[Note: In the time that I've been gone, the question has actually been reopened so much of the foregoing might not make as much sense as I would have wanted it to have when I wrote the bulk of it, but I still think it is worth consideration.]
The entire body of the question is a single-word-request. No answers are valid responses to those.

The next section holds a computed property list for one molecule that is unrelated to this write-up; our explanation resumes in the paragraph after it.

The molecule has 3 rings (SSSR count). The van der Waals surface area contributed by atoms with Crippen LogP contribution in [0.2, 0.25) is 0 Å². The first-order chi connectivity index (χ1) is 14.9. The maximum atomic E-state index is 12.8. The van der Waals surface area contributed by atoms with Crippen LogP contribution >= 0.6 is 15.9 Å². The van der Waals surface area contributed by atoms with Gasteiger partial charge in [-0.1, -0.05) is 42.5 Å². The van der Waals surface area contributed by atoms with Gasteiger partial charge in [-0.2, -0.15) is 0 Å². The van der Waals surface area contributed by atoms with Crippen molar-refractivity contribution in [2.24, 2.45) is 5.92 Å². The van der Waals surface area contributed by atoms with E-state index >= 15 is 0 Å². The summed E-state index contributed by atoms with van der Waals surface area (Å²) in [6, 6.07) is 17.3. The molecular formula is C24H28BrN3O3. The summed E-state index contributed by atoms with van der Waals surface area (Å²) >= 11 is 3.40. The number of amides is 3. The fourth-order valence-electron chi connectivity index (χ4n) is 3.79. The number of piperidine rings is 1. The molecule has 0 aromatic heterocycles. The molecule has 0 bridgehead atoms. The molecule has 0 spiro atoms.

Grace Note's post is a reply suggests that setting an example is not sufficient reason to prevent deleting questions. That is different from reopening them just for the sake of reopening them. Also, there are at least some possible exceptions to the two possible state rule, and one is a duplicate. Duplicate questions are deemed to be helpful as potential search targets to a canonical question. Also worth note is that some very important, yet unsuitable posts are kept around as examples under historical lock, and don't always delete wrong answers because they serve as exemplars of what advice to avoid taking. Now the principle of every question having two fates, reopening or deletion, may have some hypothetical appeal, but the practical reality of the situation is that we have 21,255 closed questions dating back since the beginnings of the website in 2010 and that list is probably growing rather than shrinking.